With the success of our Kingaroy Chairman’s muster now behind him, our Chairman’s attention is now turning to our second Chairman’s muster for this year. This muster will be held at the Peak Hill Showgrounds in the Central West of New South Wales from 18 to 23 May 2017.
With special thanks to ACC member Leighton of the Peak Hill Caravan Park, planning for special muster activities is well underway and it is promising to be every bit as sensational as the Kingaroy Chairman’s muster!
What is there to see and do in Peak Hill and its surrounds.
Photo credit: Dennis Mulholland
With antique stores and galleries in its quaint and leafy main street, Peak Hill also boasts a gold mine, Big Fish Fossil Hut, Nature Walk, Flora and Fauna Reserve, Bogan Weir, recreational facilities including a golf course, bowling club, ex-services club, public swimming pool, and Australia’s first upright silo. Nearby attractions include The Dish, Goobang National Park, Taronga Western Plains Zoo at Dubbo and the Aviation Museum at Narromine.
So don’t forget to put this exciting muster into your Diary for May, and watch for more details and how to register in the Notes from the Board to issue early April.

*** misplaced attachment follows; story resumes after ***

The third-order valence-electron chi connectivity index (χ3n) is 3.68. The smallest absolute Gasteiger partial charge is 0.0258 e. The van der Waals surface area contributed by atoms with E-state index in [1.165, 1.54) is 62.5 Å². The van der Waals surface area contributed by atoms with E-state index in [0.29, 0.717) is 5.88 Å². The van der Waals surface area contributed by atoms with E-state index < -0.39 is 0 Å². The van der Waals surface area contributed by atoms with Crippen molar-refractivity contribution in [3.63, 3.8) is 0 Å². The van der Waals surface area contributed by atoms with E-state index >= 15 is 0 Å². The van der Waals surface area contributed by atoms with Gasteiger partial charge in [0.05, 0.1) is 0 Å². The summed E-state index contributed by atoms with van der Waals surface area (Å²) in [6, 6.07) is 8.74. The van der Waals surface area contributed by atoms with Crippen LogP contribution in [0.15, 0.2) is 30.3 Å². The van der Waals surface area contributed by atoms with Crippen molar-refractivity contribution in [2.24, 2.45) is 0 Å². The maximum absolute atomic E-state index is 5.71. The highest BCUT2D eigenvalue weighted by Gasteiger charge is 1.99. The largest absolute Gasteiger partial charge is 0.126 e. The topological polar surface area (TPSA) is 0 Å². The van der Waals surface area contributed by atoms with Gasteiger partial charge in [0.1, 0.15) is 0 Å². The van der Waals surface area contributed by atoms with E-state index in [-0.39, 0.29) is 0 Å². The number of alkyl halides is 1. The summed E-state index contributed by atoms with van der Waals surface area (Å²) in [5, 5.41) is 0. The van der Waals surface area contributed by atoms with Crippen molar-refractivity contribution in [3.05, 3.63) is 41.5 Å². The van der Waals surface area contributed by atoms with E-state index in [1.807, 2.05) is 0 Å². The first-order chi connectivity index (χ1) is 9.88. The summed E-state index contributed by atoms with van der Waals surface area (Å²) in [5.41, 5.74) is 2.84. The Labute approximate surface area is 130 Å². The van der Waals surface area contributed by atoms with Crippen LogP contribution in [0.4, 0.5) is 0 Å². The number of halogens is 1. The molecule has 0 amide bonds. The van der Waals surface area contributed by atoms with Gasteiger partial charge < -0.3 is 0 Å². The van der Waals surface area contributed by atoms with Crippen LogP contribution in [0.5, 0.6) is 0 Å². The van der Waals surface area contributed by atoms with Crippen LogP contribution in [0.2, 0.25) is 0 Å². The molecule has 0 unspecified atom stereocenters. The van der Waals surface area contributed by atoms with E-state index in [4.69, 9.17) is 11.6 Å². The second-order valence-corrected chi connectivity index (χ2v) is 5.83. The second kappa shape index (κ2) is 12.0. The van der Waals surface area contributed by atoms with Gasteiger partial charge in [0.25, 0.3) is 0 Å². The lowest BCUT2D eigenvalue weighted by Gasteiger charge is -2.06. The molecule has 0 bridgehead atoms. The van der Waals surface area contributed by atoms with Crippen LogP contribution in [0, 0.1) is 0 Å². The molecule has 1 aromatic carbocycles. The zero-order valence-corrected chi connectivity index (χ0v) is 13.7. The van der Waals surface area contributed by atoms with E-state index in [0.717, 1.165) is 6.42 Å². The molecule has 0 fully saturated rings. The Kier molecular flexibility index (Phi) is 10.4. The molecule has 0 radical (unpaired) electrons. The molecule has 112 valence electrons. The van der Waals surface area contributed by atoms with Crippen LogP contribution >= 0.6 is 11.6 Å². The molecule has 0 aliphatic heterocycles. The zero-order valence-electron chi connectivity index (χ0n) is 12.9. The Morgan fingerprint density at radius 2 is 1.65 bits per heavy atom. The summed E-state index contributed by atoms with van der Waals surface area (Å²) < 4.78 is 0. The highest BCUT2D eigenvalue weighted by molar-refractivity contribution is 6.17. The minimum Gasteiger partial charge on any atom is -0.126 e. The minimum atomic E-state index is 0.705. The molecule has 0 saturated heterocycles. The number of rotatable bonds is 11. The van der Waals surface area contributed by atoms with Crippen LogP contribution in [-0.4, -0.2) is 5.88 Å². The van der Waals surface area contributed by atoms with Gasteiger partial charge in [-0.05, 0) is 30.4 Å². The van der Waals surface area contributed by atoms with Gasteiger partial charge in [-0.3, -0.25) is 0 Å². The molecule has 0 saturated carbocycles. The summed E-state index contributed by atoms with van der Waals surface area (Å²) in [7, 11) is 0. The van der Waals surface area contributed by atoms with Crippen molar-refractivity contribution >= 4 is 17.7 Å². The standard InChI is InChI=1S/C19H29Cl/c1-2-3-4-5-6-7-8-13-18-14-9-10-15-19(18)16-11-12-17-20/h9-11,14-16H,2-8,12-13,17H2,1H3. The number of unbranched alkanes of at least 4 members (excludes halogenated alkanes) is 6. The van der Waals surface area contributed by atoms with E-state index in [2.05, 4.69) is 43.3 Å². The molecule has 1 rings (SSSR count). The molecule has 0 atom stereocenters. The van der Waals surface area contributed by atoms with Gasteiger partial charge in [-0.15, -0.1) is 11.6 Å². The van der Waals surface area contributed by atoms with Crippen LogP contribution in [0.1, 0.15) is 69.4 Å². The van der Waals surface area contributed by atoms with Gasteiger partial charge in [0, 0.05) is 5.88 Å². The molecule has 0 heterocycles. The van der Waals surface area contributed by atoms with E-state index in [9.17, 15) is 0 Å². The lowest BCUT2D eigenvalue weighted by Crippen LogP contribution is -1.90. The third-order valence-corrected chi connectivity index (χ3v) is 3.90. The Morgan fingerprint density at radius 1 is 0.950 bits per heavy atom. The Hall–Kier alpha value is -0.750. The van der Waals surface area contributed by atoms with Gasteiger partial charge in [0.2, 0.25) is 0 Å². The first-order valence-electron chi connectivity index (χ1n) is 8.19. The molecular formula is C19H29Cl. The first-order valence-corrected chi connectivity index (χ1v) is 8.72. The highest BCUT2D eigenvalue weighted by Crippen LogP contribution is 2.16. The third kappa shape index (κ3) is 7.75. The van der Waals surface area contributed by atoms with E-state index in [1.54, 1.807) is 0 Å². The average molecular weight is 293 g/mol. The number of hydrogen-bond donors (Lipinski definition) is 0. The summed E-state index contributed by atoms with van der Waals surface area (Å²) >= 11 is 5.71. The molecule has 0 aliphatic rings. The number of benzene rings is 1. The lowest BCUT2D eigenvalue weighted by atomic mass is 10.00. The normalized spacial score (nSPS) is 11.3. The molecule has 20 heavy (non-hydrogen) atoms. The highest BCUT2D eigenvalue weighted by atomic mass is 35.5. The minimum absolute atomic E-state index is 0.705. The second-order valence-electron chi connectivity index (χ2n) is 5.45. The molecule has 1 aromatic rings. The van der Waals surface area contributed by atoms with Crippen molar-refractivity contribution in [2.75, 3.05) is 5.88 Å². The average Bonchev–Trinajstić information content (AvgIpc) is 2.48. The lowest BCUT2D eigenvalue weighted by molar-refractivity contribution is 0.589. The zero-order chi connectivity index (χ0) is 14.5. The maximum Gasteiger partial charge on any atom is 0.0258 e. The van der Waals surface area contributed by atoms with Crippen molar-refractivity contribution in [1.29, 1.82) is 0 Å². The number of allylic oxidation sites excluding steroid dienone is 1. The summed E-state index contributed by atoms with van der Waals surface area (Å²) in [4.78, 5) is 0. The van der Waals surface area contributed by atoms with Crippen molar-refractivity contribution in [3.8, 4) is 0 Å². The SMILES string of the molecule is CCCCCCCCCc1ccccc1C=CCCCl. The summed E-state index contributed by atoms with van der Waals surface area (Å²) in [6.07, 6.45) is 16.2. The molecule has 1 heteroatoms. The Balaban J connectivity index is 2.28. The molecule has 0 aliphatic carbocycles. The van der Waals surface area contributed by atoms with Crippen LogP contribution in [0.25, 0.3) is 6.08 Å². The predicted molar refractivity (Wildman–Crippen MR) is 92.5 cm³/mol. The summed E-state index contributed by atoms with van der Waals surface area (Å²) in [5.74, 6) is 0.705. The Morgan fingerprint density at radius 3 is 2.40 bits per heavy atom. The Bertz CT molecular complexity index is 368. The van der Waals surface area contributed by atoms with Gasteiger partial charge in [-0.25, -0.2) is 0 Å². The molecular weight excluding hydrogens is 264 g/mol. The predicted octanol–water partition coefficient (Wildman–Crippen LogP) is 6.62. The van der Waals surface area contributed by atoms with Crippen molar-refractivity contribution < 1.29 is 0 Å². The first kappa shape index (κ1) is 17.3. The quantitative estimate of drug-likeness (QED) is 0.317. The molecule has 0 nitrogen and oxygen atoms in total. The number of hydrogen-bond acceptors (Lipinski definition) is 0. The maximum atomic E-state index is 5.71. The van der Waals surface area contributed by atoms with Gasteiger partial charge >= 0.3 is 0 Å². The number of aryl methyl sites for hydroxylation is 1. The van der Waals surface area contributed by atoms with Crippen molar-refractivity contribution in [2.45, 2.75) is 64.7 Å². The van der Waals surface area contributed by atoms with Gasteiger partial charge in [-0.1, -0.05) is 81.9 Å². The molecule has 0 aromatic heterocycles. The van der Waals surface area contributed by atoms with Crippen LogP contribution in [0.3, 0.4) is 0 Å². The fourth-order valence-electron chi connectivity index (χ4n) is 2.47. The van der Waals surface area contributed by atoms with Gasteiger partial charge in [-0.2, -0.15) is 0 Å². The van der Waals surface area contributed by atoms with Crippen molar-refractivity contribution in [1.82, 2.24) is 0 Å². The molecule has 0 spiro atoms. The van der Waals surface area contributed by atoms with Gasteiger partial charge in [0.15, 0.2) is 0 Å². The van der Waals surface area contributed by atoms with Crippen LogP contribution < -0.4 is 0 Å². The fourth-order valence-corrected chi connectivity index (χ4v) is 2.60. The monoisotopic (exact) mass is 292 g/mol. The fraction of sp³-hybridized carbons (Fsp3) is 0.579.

Our club has a number of members who are property owners or have access to property, and who are prepared to make their properties available to fellow members for free short term stays under our Farm Stay Scheme.
Members Lindsay and Imelda welcome ACC members to Notre Maison (which translates to ‘our house’). They have a cleared area of bare ground on their property where it is open and easy to park your RV. A water tap is available for use. Small dogs restrained on a leash are permitted.
The property is not a farm but a private block of 5 acres of typical beautiful Darwin bushland. It is a quiet spot, with plenty of bird and animal life, especially at night. Severe fire restrictions apply in the dry season. There is a maximum number of 5 caravan sites available.
Members will find Notre Maison to be a perfect base from which to explore Darwin and its surrounds and for trips into both Litchfield and Kakadu National Parks.
While visiting the Top End in the dry season is popular, Lindsay and Imelda say that the wet season is absolutely spectacular. September to November can be unpleasant due to high humidity.Notre Maison and hosts Lindsay and Imelda have received glowing reviews in the comments posted under the Farm Stay tab on our club’s website.